Reed, Thomas Brackett
Thomas Brackett Reed, 1839–1902, American legislator, b. Portland, Maine. A lawyer, he served in the state assembly (1868–69) and state senate (1870) and became (1870–73) state attorney general before he was elected (1876) as a Republican to the U.S. Congress. Reed quickly took his place among the leaders of his party. As Speaker of the House (1889–91, 1895–99) he inaugurated the
(1890)—one of which determined the House quorum by the count of members present rather than by the count of those voting.
Reed, as he was known, also arbitrarily used the speaker's power of recognition to prevent minority obstruction and to facilitate orthodox Republican legislation in the face of strong opposition. Reed was an advocate of high tariffs. He strongly opposed the war with Spain, the annexation of Hawaii and the Philippines, and the ensuing expansion program. Reelected in 1898, he retired from Congress in 1899 and then practiced law in New York City.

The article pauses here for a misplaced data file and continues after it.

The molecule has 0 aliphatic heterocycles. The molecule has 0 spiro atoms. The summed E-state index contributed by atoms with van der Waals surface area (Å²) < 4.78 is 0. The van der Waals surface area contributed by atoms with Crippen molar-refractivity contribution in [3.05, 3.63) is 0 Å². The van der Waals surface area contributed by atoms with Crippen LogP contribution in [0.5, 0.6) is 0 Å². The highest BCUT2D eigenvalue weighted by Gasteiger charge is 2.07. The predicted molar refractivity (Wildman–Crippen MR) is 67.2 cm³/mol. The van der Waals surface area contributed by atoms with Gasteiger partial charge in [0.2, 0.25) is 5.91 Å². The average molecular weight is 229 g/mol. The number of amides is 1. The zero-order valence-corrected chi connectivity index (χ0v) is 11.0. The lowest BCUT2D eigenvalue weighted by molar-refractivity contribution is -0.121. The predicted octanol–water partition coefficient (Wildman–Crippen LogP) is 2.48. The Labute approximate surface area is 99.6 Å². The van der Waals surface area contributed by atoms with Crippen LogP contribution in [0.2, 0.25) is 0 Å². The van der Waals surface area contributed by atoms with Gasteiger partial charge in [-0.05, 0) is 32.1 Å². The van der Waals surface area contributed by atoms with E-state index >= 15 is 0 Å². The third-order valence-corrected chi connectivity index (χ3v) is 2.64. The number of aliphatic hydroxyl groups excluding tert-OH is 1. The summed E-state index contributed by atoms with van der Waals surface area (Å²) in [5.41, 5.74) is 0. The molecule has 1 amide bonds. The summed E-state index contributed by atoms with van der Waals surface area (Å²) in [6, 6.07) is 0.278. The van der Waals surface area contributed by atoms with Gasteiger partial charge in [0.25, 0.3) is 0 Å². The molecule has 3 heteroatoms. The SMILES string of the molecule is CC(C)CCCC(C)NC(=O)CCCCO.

See biographies by S. W. McCall (1914, repr. 1972) and J. Grant (2011).
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Publication information: Article title: Reed, Thomas Brackett. Encyclopedia title: The Columbia Encyclopedia, 6th ed.. © 2012 The Columbia Electronic Encyclopedia © 2012, Columbia University Press. Licensed from Columbia University Press. Used with the permission of Columbia University Press. All Rights Reserved. Publisher: The Columbia University Press. Place of publication: Not available. Publication year: 2013.
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